Speaking as someone who has a BA in Theatre, I have a lot of experience in this situation. My parents of course wanted me to follow my passion but also worried about my ability to pay my bills. So in addition to my theatre classes, they suggested I take some practical skills classes. This hybrid approach is a great way to allow your child to follow their passion while developing marketable skills that will serve them no matter how their career takes shape.

A dance student who also takes business classes will have the skills necessary to open their own studio someday. A student of visual arts who learns how to use graphic design software could have a great career as a social media design professional. And a theatre student who is comfortable speaking in front of large groups of people can be successful as a college professor and a paid public speaker.

3. Think about strengths, weaknesses, and interests

If your child’s career/course of study may not seem crystal clear, answering some simple questions can help identify common themes that may point them in the right direction. While there are specific career matching tools you could use for this exercise, you can start with a basic series of questions such as:

  • What are your favorite subjects in school?
  • Which subjects are you the best at? 
  • What classes or subjects do you dread/dislike?
  • Do you work well alone or prefer working in groups?
  • Do you prefer indoor or outdoor activities?
  • What is your favorite extra-curricular activity or hobby?

As we’re working through this process with our son, he’s figured out his primary strengths and interests lie in reading and writing. He’s weak in math and has a strong dislike for it. He does well working independently, hates being outside, and loves his volunteer work at the Coralville Public Library. While he doesn’t have his field of study set in stone, answering these questions allowed him to narrow his options to areas similar to English or journalism.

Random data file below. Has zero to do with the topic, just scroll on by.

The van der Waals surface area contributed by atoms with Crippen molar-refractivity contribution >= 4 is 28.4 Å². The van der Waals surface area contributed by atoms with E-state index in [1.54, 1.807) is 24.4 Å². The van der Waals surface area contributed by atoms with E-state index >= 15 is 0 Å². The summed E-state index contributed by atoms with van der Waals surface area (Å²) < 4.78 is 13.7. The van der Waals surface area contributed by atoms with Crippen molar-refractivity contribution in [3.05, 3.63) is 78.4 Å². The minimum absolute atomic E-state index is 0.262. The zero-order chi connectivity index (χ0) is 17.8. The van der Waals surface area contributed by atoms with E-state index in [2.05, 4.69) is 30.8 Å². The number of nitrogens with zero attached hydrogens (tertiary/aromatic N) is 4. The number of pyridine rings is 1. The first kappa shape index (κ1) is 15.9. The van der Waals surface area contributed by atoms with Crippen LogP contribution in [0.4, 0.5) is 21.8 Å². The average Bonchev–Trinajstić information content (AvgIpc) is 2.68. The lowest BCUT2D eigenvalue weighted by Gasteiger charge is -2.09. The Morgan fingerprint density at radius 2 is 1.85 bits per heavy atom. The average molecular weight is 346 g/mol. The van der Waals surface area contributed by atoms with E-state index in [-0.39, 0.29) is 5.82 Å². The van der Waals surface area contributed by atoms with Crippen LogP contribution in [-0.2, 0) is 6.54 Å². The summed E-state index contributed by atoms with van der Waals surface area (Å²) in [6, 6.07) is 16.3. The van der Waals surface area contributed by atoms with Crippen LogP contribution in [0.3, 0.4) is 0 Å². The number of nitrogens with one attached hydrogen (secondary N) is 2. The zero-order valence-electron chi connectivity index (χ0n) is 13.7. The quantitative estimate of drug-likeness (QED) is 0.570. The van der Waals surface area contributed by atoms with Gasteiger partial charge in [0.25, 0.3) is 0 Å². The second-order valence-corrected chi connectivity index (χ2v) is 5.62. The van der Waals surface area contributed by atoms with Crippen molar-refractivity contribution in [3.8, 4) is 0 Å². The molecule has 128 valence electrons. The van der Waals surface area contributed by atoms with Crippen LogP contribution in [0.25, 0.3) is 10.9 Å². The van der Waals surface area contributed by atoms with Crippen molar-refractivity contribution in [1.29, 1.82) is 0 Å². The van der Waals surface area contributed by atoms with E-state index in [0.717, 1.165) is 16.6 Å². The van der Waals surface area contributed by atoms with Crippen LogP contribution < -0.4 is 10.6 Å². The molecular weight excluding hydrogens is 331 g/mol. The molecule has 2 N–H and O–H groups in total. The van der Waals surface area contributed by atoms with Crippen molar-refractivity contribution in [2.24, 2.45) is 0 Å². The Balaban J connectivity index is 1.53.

4. Be flexible with expectations

If your child chooses to go to college, this is easier said than done given the staggering cost of higher education. You may also dream of your child following in your career footsteps or joining a family business. But remember, just because your child has chosen a course of study or career path doesn’t mean they will stay in that field forever. 

Their college major/career path won’t be the only factor that determines your child’s professional trajectory. Workforce opportunities are constantly evolving. Interests may change and new opportunities may present themselves. College coursework, career training, and on-the-job experience can provide your child with a variety of skills and experiences that can be useful throughout their adult lives. At the end of the day, your child should pursue a college major or career path that inspires and challenges them. Your child’s passion, curiosity, and resiliency are among the things that will determine their professional success and satisfaction.

Even if they still want to be a superhero when they grow up.